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Hawkeye’s MCU Branding Problem Is Even Worse in the Comics

When Hawkeye finally got his own standalone MCU project that marked the passing of the torch from Clint Barton to Kate Bishop, Barton learned that throughout his entire career, he was a totally unrecognizable and unmemorable member of the Avengers, which was mostly due to an issue with branding. Thor is a Norse god and looks like it, Captain America is practically wearing a tactical American flag, and Iron Man is too obvious to miss. Hawkeye, on the other hand, is just the archer-guy on the team with no indication that his name is Hawkeye at all–and while Barton gets called out for this in the MCU, his branding issue in the comics is somehow even worse.

In the Disney+ original series Hawkeye, Clint Barton finds himself faced with the crimes of his past as a mysterious person is running around New York wearing his Ronin suit, which calls to action those who want vengeance against the masked killer. When Hawkeye tracks down the suit’s new wearer, he meets Kate Bishop who’s idolized Barton since she first saw him in action during the Battle of New York. While Clint is able to help Kate become a better archer as well as teach her ways of being a true hero, Bishop has a few things to teach her mentor in return, including how to be more recognizable. However, since he was a SHIELD agent before becoming an Avenger, Hawkeye couldn’t think of anything worse than being recognized as it could very realistically have been a death sentence–which is not the same sentiment shared by his comic book counterpart.

In Avengers #36 by Roy Thomas and Don Heck, an alien conqueror known as Ixar comes to Earth and kidnaps Scarlet Witch and Quicksilver, prompting the immediate action of the other Avengers members including Captain America, Goliath, and Hawkeye. On board Ixar’s spacecraft, the villain has an army of androids with enough power to take out the Avengers permanently. When Hawkeye becomes overrun by the robots, Goliath comes to the archer’s aid and the alien androids address the giant Avenger by name while only referring to Hawkeye as “Earthling,” at which point Hawkeye says to whoever is listening, “That settles it… I’m just gonna have to get a new press agent!”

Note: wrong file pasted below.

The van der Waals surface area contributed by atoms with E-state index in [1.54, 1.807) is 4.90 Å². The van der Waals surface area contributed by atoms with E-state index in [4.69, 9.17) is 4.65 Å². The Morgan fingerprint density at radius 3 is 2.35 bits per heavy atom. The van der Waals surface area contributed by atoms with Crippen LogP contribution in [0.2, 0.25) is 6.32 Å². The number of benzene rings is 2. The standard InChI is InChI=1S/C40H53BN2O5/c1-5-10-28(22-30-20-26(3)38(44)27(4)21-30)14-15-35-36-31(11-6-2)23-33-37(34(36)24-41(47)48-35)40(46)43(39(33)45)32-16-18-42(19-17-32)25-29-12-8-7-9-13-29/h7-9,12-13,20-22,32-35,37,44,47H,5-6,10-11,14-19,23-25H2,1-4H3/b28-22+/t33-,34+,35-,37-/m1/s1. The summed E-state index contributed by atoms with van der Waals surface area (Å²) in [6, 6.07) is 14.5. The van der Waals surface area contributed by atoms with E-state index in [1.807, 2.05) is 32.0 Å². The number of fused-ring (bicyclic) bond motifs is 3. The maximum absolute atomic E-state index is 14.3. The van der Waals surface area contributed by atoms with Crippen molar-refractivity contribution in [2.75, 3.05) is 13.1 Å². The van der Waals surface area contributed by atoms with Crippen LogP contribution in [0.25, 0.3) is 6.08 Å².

Hawkeye has a worse branding issue in the comics. Hawkeye has a worse branding issue in the comics. While the two are separate iterations of the same hero, the MCU’s Hawkeye couldn’t be more different from the original Marvel Comics version in terms of personality and character. This includes their respective levels of desire when it comes to recognition. In the comics, Hawkeye wants to be recognized as an Avenger, and his costume reflects that as he wears a giant “H” on his helmet signifying his superhero name. However, despite the effort he’s put into being recognized, he still isn’t and is even surpassed by the recently rebranded Goliath who just stopped calling himself Giant-Man a few issues prior.

When Kate Bishop suggests that Hawkeye wear a costume similar to his comic book counterpart in an effort to be recognized, Clint rejects the seemingly sound solution as he explains that he doesn’t want to be identifiable. However, the comic book version of Hawkeye proves that an outfit change wouldn’t help regardless as he still isn’t recognized even with that exact costume. The MCU’s Hawkeye doesn’t want to be recognized, so by design, he isn’t, whereas Marvel Comics’ Hawkeye desperately wants to be recognized but isn’t despite his best efforts–proving that Hawkeye’s MCU branding problem is even worse in the comics.


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